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5. Data:Emergency Evaluation and Management

ABCs should be reassessed and rechecked frequently.


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5. Data:Emergency Evaluation and Management

An emergency neurological stroke assessment should be done quickly focusing on four key issues:

  • Level of consciousness

  • Type of stroke (hemorrhagic versus nonhemorrhagic)

  • Location of stroke (carotid versus vertebrobasilar)

  • Severity of stroke


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5. Data:Emergency Evaluation and Management

  • Obtaining the exact time of stroke or onset of symptoms from family or people at the scene is critical.


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Emergency Diagnostic Studies

  • Currently, CT is the single most important diagnostic test.

  • Goal: CT scan obtained and read within 45 minutes of the stroke victim's arrival at the emergency department.


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Emergency Diagnostic Studies

  • Anticoagulants and fibrinolytic agents should be withheld until CT has ruled out a brain hemorrhage.

Hemorrhagic Stroke


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Differential Diagnosis:

  • Unrecognized seizures

  • Confusional states

  • Syncope

  • Toxic or metabolic disorders

  • Hypoglycemia

  • Brain tumors

  • Subdural hematoma

Adams et al. Stroke. 2003;34:1056


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6. Decision:Specific Stroke Therapies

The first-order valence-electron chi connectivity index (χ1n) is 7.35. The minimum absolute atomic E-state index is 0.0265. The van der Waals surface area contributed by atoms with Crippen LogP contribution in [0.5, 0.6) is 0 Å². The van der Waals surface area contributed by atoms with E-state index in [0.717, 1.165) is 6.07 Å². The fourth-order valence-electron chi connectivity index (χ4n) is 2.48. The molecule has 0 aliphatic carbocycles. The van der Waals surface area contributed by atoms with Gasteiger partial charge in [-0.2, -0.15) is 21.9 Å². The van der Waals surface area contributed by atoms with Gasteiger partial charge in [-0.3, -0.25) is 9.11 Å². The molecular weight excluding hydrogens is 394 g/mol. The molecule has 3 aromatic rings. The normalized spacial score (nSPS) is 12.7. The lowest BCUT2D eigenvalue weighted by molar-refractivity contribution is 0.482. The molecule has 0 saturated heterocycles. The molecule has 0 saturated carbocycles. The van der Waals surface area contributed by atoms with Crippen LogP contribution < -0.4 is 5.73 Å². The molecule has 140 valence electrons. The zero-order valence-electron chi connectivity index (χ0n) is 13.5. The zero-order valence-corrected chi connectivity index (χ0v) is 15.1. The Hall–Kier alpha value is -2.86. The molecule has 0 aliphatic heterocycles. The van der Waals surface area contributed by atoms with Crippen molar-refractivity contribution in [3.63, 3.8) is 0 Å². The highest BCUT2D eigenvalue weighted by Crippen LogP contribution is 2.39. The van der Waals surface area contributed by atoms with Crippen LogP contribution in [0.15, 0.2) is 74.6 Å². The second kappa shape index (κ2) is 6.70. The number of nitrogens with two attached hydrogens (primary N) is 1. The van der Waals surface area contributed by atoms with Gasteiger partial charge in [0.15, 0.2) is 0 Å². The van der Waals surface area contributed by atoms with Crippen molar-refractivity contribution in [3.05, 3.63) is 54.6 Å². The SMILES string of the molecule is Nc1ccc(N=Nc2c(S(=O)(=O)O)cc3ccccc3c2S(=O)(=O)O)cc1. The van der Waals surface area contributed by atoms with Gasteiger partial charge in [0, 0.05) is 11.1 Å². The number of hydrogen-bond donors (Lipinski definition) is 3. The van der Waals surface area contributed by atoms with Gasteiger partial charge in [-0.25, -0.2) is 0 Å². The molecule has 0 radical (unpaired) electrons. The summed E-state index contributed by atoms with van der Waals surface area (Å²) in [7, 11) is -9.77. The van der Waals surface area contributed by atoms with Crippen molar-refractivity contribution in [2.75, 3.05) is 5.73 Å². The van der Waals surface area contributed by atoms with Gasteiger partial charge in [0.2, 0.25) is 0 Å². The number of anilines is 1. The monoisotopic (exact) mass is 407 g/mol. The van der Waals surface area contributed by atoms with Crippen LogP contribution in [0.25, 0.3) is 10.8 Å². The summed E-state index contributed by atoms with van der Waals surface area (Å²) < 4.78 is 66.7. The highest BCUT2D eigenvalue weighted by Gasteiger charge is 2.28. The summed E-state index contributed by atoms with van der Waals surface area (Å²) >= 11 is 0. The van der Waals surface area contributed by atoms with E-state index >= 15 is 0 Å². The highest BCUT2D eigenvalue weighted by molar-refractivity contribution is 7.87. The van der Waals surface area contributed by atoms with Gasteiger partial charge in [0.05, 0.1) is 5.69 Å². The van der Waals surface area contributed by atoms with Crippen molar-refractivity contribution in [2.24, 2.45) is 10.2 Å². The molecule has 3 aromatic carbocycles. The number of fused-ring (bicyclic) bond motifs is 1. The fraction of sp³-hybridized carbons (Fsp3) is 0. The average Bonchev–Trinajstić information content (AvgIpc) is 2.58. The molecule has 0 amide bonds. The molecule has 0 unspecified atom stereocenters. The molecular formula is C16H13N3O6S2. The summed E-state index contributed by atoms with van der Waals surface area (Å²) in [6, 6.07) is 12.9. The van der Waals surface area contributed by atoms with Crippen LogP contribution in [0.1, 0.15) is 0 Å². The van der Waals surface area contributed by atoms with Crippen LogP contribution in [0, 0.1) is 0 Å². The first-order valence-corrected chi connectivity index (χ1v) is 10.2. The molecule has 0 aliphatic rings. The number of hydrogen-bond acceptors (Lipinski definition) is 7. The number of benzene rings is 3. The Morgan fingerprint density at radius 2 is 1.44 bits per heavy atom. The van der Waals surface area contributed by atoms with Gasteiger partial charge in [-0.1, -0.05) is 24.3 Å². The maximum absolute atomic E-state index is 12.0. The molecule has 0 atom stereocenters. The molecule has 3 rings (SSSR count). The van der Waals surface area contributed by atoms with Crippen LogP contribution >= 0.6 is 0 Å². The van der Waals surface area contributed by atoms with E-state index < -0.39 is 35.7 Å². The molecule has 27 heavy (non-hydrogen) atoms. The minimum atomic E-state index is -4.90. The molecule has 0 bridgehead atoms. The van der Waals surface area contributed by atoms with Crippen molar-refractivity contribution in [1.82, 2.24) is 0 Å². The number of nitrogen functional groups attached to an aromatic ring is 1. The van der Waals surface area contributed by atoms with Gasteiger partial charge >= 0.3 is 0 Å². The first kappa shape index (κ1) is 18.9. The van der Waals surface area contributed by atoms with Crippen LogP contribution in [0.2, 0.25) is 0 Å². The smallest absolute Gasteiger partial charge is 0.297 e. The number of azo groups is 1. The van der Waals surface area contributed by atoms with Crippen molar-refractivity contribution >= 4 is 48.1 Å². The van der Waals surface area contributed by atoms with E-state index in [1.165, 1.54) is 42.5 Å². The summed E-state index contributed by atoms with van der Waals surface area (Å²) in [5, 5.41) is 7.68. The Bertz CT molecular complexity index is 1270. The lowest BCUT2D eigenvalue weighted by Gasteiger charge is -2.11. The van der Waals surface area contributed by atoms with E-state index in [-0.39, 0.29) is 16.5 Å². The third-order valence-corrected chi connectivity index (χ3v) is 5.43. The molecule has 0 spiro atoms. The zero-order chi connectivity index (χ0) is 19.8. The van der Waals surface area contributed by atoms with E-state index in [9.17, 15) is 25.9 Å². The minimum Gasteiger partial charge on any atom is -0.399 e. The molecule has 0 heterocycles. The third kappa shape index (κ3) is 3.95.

General care includes, but is not limited to:

  • Prevention of aspiration

  • Management of hypertension

  • Management of hyper/hypo-glycemia

  • Management of seizures

  • Management of intra-cranial pressure (ICP)

Acute Stroke, 2003 American Heart Association


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7. Drugs:Fibrinolytic Therapy for Ischemic Stroke

  • Intravenous tPA represents the first FDA-approved therapy for acute ischemic stroke.

  • In the NINDS trial, patients treated with tPA within 3 hours of onset of symptoms were at least 30% more likely to have minimal or no disability at 3 months compared with those treated with placebo.


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7. Drugs:Fibrinolytic Therapy for Ischemic Stroke

  • However, there were 10-fold increases in the risk of fatal intracranial hemorrhage in the treated group (3% vs 0.3%) and the frequency of all symptomatic hemorrhage (6.4% vs. 0.6%).

  • This increase in symptomatic hemorrhage did not lead to an overall increase in mortality in the treated group.


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7. Drugs:Fibrinolytic Therapy for Ischemic Stroke

Careful patient selection and strict adherence to the treatment protocol are essential!